SEmG

Slade Green

The depot at Slade Green was opened in 1901 after the amalgamation of the SER and LCD, instead of extending the then current depot at Bricklayers Arms. It could (and probably still can) hold 110 steam locomotives, most of which were the small tank engines which worked the trains on the line. The depot was converted for EMU operation in 1924, with the last of the resident steam locomotive disappearing in 1926. The shed consisted of 10 lines, which is roughly the same as today, with two 50ft turntables at each end (which, sadly, are long gone!).
 
Slade Green North End. Unlike the Southern end of the shed, the north end has been treated with a new modern roof (a very recent change) which contrasts with the old walls. Three class 465's are visible inside the shed. The lines in the foreground run to the repair shed.

photograph by David Glasspool

 
Another shot of the north end, looking head on. The gantries on the far right hold the lighting for the sidings alongside.

photograph by David Glasspool

Slade Green
 
Slade Green An overview of the whole depot layout, from a local footbridge; the line curving sharply off to the right is the beginning of the Dartford loop line. Over the years siding numbers have increased, with rails being laid on both sides of the mainline. In-between the daily peak hours is when there is always a mass of stock in the depot.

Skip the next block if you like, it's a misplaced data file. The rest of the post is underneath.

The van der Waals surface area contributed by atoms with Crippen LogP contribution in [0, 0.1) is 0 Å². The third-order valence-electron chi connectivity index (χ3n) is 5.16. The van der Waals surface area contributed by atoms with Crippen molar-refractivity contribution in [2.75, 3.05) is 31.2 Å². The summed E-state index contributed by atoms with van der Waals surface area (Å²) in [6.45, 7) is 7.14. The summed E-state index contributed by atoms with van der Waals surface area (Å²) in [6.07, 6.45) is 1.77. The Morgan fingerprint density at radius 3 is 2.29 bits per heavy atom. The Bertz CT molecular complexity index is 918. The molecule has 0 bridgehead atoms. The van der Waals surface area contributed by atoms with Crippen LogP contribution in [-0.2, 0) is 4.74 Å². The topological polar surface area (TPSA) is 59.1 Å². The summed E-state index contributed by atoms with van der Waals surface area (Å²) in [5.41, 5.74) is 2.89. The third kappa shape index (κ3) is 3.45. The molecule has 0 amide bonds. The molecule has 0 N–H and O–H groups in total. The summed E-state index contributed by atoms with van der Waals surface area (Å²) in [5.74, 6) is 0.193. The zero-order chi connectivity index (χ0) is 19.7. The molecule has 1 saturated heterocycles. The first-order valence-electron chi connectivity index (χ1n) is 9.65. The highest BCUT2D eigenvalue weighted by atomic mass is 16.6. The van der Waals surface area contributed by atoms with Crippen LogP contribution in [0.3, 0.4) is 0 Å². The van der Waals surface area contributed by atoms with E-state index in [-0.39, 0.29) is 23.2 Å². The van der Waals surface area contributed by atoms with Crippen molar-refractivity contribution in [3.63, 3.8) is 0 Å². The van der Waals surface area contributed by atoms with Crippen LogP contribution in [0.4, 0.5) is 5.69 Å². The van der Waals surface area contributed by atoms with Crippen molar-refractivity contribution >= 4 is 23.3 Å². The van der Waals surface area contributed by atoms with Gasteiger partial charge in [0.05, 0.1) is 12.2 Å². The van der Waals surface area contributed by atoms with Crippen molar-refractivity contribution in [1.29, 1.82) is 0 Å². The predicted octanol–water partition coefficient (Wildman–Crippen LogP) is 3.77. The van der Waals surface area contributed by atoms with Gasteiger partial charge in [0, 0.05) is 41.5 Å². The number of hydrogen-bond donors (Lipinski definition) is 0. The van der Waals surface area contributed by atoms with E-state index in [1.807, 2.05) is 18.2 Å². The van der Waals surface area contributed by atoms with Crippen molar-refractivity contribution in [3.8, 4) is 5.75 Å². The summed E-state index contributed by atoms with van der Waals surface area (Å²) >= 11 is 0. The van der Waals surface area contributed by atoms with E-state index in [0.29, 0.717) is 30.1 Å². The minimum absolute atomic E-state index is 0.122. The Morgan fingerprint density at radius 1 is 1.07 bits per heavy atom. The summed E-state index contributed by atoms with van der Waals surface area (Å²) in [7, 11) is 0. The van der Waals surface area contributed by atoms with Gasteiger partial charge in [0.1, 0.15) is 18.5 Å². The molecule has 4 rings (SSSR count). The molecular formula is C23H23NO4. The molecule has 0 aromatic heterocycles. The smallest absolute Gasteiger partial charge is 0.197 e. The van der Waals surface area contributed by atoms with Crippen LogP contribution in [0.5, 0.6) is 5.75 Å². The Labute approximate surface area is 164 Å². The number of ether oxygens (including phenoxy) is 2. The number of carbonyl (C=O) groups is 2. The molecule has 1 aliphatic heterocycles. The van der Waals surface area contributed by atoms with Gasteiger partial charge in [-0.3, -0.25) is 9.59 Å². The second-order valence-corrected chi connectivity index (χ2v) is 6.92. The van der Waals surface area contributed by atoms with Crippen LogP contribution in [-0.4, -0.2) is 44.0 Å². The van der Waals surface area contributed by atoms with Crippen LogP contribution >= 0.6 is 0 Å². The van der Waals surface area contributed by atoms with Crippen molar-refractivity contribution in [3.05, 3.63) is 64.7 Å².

photograph by David Glasspool

 
When visiting Slade Green, one can always be guaranteed to see a piece of rollingstock from another region, which is being stored. Here, a class 421 is just making its way inside the shed, in Connex South Central livery. Other visitors in the past have been old Network South East EMUs (a long time after NSE's demise), preserved green liveried EMUs and an example of the new in 2003 class 375 "Electrostar", which does not yet work the line via Dartford.

photograph by David Glasspool

Slade Green
 
Slade Green When the then new class 465 was being introduced, it was decided to rebuild the Maintenance Depot at the Southern end of the Slade Green engine shed. This was done in 1991 and is the current repair shed for the stock which uses the line. It is only really possible to get shots of this through the glass of a service train, hence the slightly 'smeared' effect!

photograph by Tom Martin

The current repair section on the side of the old depot. Originally two lines would have entered this section, with an additional external siding on the left.

photograph by David Glasspool

Slade Green
 
Slade Green Another westward view from a Charing Cross - Dartford service, showing a class 465 in front of the current loading bay of the depot.

photograph by David Glasspool

 
This is a good view of the original structure of the building - the east wall. The white coloured section of the wall, which can be seen at the far end, indicates where part of the old structure was and where the second line would have entered. Behind that section is the original wall structure for the old water tower, which was capable of holding 150,000 gallons of water. A much smaller one has replaced it, as can be seen here.

photograph by David Glasspool

Slade Green
 
Slade Green The station is a key point for the Slade Green depot train crew. Both here and at Dartford is where a good proportion of the train crew change is undertaken. Usually drivers from the Slade Green depot will embark on a Dartford bound train here and pick their train up at Dartford.

photograph by David Glasspool

Text from David Glasspool

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This page was created 5 February 2003

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